June 23, 2009
Why the business card grab is not why you are there? So how do you obtain the card and show interest that gains confidence?
One of the things I am also always asked is, "How do you collect cards?" and "What do you do with them when you get them back to the office?" What really happens when you collect business cards? Often they get put into a pocket with many others. Have you ever collected cards to later find out that you have no idea who the person was? This happens all the time. It is probably better to pick a few good leads rather than collect everything (sometimes that is difficult to do if people trade cards with you). Choose one pocket for the timely leads and carry post it notes to add information.
It is quite easy to cull the cads as you gather them. First, I only collect cards from people that I can either do business with, form an alliance with, or simply become a referral for them. Sounds easy, but the trick is to be able to ferret out who these people are. I also take notes on the back of the card or on a pad of sticky notes and attach it to the card so that I do not forget who they are and what services they provide. I even try to put faces to the cards by describing them on the sticky notes. These people will be amazed that you can remember them the next time you meet and they will then want to talk to you.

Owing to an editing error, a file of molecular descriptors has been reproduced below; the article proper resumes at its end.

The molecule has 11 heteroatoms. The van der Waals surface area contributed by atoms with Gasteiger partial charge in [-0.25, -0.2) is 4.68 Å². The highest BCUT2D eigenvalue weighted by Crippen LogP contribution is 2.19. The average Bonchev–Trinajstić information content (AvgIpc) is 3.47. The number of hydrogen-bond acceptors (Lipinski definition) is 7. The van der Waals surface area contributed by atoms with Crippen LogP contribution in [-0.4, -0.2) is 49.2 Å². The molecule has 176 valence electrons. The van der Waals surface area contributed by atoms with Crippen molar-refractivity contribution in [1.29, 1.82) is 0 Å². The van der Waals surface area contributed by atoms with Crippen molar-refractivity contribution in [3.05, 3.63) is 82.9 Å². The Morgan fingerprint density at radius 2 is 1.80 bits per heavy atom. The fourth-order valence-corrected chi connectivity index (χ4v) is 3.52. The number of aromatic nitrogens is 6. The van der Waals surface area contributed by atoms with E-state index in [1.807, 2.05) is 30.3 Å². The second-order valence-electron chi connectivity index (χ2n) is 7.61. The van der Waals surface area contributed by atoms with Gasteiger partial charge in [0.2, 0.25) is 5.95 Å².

Some people look at their stack of cards the next day, or two days later is even worse, and they are bewildered: they can't remember who was who. Cards with simply black and white designs can look very alike; it is very important that you try to differentiate the cards you collect. Do this by writing on the back with a Y or N or M for Yes, No, Maybe significance. I then keep my cards in a zip lock bag for each type of card. It makes it easier to follow up. I also make note of the event we attended so as to keep a record of what we were there for. It also helps me to keep track of where the best events for attracting business are. If you are starting out cold, then keeping records will be very important – just remember not to collect every card on the floor.
Bette Daoust, Ph.D. has been networking with others since leaving high school years ago. Realizing that no one really cared about what she did in life unless she had someone to tell and excite. She decided to find the best ways to get people's attention, be creative in how she presented herself and products, getting people to know who she was, and being visible all the time. Her friends and colleagues have often dubbed her the "Networking Queen". Blueprint for Networking Success: 150 ways to promote yourself is the first in this series. Blueprint for Branding Yourself: Another 150 ways to promote yourself is planned for release in 2005. For more information visit http://BlueprintBooks.com/
Tags: Network Marketing